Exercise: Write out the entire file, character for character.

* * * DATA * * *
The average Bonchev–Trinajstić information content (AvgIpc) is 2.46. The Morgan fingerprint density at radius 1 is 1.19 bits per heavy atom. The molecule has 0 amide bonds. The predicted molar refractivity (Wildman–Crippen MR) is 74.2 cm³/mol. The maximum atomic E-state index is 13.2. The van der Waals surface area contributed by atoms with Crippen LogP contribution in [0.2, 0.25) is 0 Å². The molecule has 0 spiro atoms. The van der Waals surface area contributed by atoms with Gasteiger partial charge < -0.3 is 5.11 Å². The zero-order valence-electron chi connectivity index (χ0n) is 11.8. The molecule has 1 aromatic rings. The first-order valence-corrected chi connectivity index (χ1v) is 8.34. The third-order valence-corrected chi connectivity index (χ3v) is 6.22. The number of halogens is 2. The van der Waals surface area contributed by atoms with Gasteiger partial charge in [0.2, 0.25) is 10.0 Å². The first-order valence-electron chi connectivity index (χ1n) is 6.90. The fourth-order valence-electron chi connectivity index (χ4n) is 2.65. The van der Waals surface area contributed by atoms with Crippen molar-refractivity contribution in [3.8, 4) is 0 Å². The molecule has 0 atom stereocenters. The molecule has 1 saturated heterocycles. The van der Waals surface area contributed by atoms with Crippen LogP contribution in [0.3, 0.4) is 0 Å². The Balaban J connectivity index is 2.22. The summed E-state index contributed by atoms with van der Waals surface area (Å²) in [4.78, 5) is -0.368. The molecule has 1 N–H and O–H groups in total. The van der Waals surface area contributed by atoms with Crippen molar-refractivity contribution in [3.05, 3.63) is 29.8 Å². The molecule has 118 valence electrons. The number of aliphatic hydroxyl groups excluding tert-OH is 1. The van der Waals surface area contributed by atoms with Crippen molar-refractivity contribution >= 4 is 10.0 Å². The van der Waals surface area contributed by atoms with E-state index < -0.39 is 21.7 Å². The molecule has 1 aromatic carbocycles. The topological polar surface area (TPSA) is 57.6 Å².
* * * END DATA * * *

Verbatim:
The average Bonchev–Trinajstić information content (AvgIpc) is 2.46. The Morgan fingerprint density at radius 1 is 1.19 bits per heavy atom. The molecule has 0 amide bonds. The predicted molar refractivity (Wildman–Crippen MR) is 74.2 cm³/mol. The maximum atomic E-state index is 13.2. The van der Waals surface area contributed by atoms with Crippen LogP contribution in [0.2, 0.25) is 0 Å². The molecule has 0 spiro atoms. The van der Waals surface area contributed by atoms with Gasteiger partial charge < -0.3 is 5.11 Å². The zero-order valence-electron chi connectivity index (χ0n) is 11.8. The molecule has 1 aromatic rings. The first-order valence-corrected chi connectivity index (χ1v) is 8.34. The third-order valence-corrected chi connectivity index (χ3v) is 6.22. The number of halogens is 2. The van der Waals surface area contributed by atoms with Gasteiger partial charge in [0.2, 0.25) is 10.0 Å². The first-order valence-electron chi connectivity index (χ1n) is 6.90. The fourth-order valence-electron chi connectivity index (χ4n) is 2.65. The van der Waals surface area contributed by atoms with Crippen molar-refractivity contribution in [3.8, 4) is 0 Å². The molecule has 0 atom stereocenters. The molecule has 1 saturated heterocycles. The van der Waals surface area contributed by atoms with Crippen LogP contribution in [0.3, 0.4) is 0 Å². The Balaban J connectivity index is 2.22. The summed E-state index contributed by atoms with van der Waals surface area (Å²) in [4.78, 5) is -0.368. The molecule has 1 N–H and O–H groups in total. The van der Waals surface area contributed by atoms with Crippen molar-refractivity contribution in [3.05, 3.63) is 29.8 Å². The molecule has 118 valence electrons. The number of aliphatic hydroxyl groups excluding tert-OH is 1. The van der Waals surface area contributed by atoms with Crippen molar-refractivity contribution >= 4 is 10.0 Å². The van der Waals surface area contributed by atoms with E-state index < -0.39 is 21.7 Å². The molecule has 1 aromatic carbocycles. The topological polar surface area (TPSA) is 57.6 Å².